Just days into our new life in Paris, my roommate James and I faced what I can only describe as a minor crisis. We awoke on what would have been an otherwise average Tuesday morning to find water running into our apartment. The source: a small pipe located at the back of our toilet that for one reason or another, had decided to give up.
In a panic, we threw the entirety of our small flat’s towel collection onto the already soaking floor, and placed a bowl under the leaking pipe to collect water, which required us to shuttle it to the sink about every 5 minutes so that it could be emptied.
James, the heroic one, called a French plumbing service that we found on Google. He didn’t know the French translation for “our toilet is leaking” and they didn’t know what “our toilet is leaking” meant in English. Somehow it was figured out, and we arranged for a plumber to come to the apartment at 6 pm.
At 9:30 pm the plumber arrived. He didn’t have any tools, just a caulk gun. He looked at the toilet and in broken English said, “this is not good.” From there we began speaking using the Google translate app on his phone. He quoted us 690 euro. We said that wasn’t possible. We watched his response being typed out in English as he spoke into the translator. “If I do not fix this, and I leave, this will turn into a disaster.”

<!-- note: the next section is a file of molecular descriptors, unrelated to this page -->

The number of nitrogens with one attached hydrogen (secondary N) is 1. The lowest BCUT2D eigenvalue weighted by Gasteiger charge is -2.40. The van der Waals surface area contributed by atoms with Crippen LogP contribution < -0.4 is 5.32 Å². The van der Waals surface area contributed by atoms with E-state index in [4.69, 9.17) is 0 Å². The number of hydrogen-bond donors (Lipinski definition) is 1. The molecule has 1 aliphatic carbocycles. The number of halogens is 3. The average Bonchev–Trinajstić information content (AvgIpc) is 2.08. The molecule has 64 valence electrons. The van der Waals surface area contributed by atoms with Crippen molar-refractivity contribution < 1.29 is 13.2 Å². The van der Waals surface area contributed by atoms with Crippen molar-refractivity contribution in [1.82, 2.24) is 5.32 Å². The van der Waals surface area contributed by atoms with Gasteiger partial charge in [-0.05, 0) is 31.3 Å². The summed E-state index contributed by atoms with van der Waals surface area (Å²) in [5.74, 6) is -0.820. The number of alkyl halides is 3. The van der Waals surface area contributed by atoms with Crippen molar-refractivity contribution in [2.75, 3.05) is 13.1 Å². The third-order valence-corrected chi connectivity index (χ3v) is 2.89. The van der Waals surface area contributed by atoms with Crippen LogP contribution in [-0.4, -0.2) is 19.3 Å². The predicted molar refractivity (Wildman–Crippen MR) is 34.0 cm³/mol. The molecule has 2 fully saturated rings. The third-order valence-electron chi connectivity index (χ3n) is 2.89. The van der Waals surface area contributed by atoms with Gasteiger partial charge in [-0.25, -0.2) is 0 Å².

Searching for a way out of this, we called our program advisor Baligh, who I now view with the kind of reverence that one is supposed to reserve for God. Baligh talked to him on the phone, and was able to talk him down to 250 euro, and the young plumber proceeded to fix the toilet. We were saved.
This was my first experience in Paris where I truly felt the weight of being abroad. Of being in a situation that had to be solved, despite the language barrier, and despite the challenges that come with being so far from home. What lessons did I glean? To speak clear, slow English, to remain confident and optimistic, and to call Baligh.